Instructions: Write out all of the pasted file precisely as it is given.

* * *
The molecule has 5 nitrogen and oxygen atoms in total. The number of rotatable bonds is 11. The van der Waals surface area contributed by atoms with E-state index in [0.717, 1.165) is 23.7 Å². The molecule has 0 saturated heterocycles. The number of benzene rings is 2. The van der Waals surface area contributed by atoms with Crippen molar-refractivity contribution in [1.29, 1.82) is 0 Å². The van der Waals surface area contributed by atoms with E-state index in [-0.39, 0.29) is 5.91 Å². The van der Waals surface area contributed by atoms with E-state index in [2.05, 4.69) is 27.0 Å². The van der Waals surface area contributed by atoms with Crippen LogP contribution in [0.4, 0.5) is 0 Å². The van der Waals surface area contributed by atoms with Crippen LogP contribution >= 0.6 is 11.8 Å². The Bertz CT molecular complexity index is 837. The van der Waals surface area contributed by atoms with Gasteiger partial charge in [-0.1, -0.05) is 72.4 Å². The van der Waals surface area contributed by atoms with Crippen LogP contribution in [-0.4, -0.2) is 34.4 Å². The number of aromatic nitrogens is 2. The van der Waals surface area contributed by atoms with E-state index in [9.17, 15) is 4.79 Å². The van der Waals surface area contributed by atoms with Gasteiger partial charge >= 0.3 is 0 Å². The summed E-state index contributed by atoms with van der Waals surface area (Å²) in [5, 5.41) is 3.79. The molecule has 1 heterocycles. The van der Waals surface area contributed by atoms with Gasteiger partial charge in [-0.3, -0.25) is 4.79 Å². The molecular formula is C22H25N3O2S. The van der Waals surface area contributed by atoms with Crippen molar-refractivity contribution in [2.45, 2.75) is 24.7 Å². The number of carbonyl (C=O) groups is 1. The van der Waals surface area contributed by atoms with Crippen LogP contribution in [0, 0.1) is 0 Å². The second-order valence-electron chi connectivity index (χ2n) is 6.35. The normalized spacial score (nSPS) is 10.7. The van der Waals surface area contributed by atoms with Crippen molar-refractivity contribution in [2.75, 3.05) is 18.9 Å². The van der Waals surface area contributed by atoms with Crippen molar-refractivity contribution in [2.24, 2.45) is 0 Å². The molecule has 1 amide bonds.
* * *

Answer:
The molecule has 5 nitrogen and oxygen atoms in total. The number of rotatable bonds is 11. The van der Waals surface area contributed by atoms with E-state index in [0.717, 1.165) is 23.7 Å². The molecule has 0 saturated heterocycles. The number of benzene rings is 2. The van der Waals surface area contributed by atoms with Crippen molar-refractivity contribution in [1.29, 1.82) is 0 Å². The van der Waals surface area contributed by atoms with E-state index in [-0.39, 0.29) is 5.91 Å². The van der Waals surface area contributed by atoms with E-state index in [2.05, 4.69) is 27.0 Å². The van der Waals surface area contributed by atoms with Crippen LogP contribution in [0.4, 0.5) is 0 Å². The van der Waals surface area contributed by atoms with Crippen LogP contribution >= 0.6 is 11.8 Å². The Bertz CT molecular complexity index is 837. The van der Waals surface area contributed by atoms with Gasteiger partial charge in [-0.1, -0.05) is 72.4 Å². The van der Waals surface area contributed by atoms with Crippen LogP contribution in [-0.4, -0.2) is 34.4 Å². The number of aromatic nitrogens is 2. The van der Waals surface area contributed by atoms with E-state index in [9.17, 15) is 4.79 Å². The van der Waals surface area contributed by atoms with Gasteiger partial charge >= 0.3 is 0 Å². The summed E-state index contributed by atoms with van der Waals surface area (Å²) in [5, 5.41) is 3.79. The molecule has 1 heterocycles. The van der Waals surface area contributed by atoms with Gasteiger partial charge in [-0.3, -0.25) is 4.79 Å². The molecular formula is C22H25N3O2S. The van der Waals surface area contributed by atoms with Crippen molar-refractivity contribution in [2.45, 2.75) is 24.7 Å². The number of carbonyl (C=O) groups is 1. The van der Waals surface area contributed by atoms with Crippen LogP contribution in [0, 0.1) is 0 Å². The second-order valence-electron chi connectivity index (χ2n) is 6.35. The normalized spacial score (nSPS) is 10.7. The van der Waals surface area contributed by atoms with Crippen molar-refractivity contribution in [2.75, 3.05) is 18.9 Å². The van der Waals surface area contributed by atoms with Crippen molar-refractivity contribution in [2.24, 2.45) is 0 Å². The molecule has 1 amide bonds.